Looking back on that 'one small step'

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Fifty years ago, with the world glued to the television, humanity would take one of its largest steps in scientific history.

And despite the passage of time, the moon landing continues to captivate enthusiasts everywhere, including Richard Leah of Chatham.

As a 20-year-old at his parents’ home in Toronto, he recalled watching U.S. Apollo 11 astronauts Neil Armstrong, Michael Collins and Edwin (Buzz) Aldrin conduct the nerve-wracking mission.

“It is a historical moment that brings back a lot of very fond memories of watching the landing in real time,” he said. “There was no way I was going to miss this.”

However, he said the famous moonwalk itself was only part of the experience.

“The excitement for me was watching the surface of the moon coming closer and closer and closer,” he said. “Then, of course, boom, it landed.”

After that, he said there was some delays as the crew had to open the hatch and put the ladder down. There were also no external images of the landing craft until Armstrong came out of it.


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Noting he was intrigued by the science behind the mission, Leah said the landing also had another important meaning.

“Everybody pushed the pause button in the whole world,” he said. “It was a moment in time when you could say the whole world has come together to watch an event by mankind that has never been achieved before. It was almost like the whole world became peaceful.”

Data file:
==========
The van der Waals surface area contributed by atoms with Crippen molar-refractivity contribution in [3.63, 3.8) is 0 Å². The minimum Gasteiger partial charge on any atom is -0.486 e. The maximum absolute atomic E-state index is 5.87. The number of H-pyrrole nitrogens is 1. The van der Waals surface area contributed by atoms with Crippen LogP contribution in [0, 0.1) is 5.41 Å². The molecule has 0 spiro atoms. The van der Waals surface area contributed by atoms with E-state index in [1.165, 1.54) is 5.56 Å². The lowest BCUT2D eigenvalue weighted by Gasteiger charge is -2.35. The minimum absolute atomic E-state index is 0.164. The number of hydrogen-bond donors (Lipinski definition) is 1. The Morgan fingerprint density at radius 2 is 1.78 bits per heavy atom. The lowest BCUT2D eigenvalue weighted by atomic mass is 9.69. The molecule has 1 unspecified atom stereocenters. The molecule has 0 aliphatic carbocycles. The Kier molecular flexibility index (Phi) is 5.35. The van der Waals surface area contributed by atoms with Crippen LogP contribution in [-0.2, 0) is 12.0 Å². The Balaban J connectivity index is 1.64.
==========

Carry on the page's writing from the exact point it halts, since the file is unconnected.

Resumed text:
He still keeps various copies of newspapers and other articles about the landing, knowing from the start he’d want a few mementos to document the occasion.

He said that people must have been expecting a successful mission.

“There’s lots of moon ads in here for new cars,” he said with a laugh. “With rocket ships and stuff.”

Noting that society’s fascination with space doesn’t seem to be at the same level as on July 20, 1969, he’s still hopeful that curiosity and the desire to explore will continue in the coming decades.

When asked if he’d like to see the moon or Mars explored, Leah believes that both should be a priority.

“I think we’ve still got a lot to learn from the moon,” he said. “If man can step on Mars in the next 50 years, it will be as big or bigger than the moon landing. I think it’s achievable.”

Leah added he isn’t bothered by those who call the moon landing a hoax, and laughed that if it is, “it’s a damn good one,” in his opinion.

“There will always be people that will question significant events,” he said. “If that’s what they want to do, that’s fine by me.”


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